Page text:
Unit Price of Wonderpump in the Initial Years


The reduction of the unit price of the Wonderpump in the initial years is based on the perspective that the €12,000 per unit price is a full price and would be difficult to achieve given current levels of pumps, and the latest pumps developed by the main competitor with the pumps retailing at about €6,000 to €7,000 per unit.  The reduction is from the initial assumption of €12,000 per unit to a more acceptable €10,000 per unit in the first two years before this price level reduces to €8,000 per unit in years 3 as with the original assumptions.  The result of the change in the price level is a reduction of €0.6 million in NPV.  The investment remains viable with a high NPV of €2.4 million.  The IRR is 58.9% and the payback period is 2.2 years.  The accounting rate of return is 630%.  The results indicate that the impact of the reduction of the unit price in the first two years is substantial but not enough to change the perception for the investment.  The metrics all provide a positive result in the acceptance of the investment even with the revised unit price in the first two years.


Units Sold of the Wonderpump in the Initial Years


For the reduction in units sold in the first two years as indicated in the case, the impact is more substantial.  The NPV reduces to €2.0 million, the IRR is 49.1%, the payback period is 3.0 years, and the accounting rate of return is 564%.  The metrics are worse than in the unit price reduction but the results still show positive outcomes to support acceptance of the investment.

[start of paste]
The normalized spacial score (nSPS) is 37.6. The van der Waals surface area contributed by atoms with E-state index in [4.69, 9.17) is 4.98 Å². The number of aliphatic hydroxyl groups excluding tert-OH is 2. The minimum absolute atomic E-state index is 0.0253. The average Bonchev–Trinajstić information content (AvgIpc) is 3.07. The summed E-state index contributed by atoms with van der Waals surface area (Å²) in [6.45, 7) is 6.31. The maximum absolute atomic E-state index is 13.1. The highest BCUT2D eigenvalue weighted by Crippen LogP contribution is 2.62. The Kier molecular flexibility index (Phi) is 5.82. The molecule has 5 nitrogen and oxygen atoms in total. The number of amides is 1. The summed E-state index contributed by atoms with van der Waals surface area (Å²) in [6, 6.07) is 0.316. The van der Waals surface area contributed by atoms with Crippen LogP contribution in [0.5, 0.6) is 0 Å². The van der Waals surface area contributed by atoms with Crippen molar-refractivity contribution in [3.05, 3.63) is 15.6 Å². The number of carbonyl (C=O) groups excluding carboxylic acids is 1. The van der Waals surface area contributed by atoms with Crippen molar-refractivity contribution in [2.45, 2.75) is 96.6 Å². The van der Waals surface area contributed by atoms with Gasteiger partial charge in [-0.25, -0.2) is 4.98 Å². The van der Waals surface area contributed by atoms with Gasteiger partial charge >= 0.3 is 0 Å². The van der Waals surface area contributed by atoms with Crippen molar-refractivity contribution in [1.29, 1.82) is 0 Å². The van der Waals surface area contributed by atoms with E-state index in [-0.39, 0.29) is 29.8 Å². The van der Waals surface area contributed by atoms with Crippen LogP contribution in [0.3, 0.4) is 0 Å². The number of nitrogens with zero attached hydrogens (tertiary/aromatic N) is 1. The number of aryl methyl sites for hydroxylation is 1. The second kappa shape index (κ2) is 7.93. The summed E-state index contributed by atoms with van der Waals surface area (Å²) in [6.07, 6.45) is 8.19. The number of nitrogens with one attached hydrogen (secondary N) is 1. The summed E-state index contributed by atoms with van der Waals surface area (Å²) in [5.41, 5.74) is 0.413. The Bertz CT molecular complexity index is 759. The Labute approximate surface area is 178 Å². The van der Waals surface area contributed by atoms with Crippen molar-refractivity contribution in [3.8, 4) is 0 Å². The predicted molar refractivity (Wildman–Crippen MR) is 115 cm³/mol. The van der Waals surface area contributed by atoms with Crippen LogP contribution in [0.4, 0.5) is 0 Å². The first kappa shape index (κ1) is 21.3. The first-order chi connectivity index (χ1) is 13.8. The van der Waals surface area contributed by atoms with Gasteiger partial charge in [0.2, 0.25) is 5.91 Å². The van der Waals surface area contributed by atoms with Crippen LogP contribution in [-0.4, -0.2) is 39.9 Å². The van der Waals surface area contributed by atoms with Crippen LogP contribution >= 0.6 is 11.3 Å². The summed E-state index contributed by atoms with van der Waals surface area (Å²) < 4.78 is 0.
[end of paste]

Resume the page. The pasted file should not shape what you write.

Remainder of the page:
Cost per unit for the Later Years


The increase in the cost per unit from year 3 is made on the assumption that competitors enter the market which results in the shortage of raw materials that increases the cost per unit.  The impact of an increase of 20% in the unit cost from year 3 to the end of the investment period is a reduction of the NPV to €2.0 million, IRR of 65.7%, payback period of 1.4 years, and accounting rate of return of 508%.  The results still support acceptance of the investment.


Administrative Expenses Related to the Technical Support


The assumption is the instead of the technical support reducing to 33% of the cost in the first two years, the cost for technical support remains at 66% of the level in the first two years.  The impact of this change in assumption is minimal.  The NPV is €2.9 million, IRR is 81.6%, payback period is 1.4 years, and accounting rate of return is 691%.  The investment is accepted based on these results.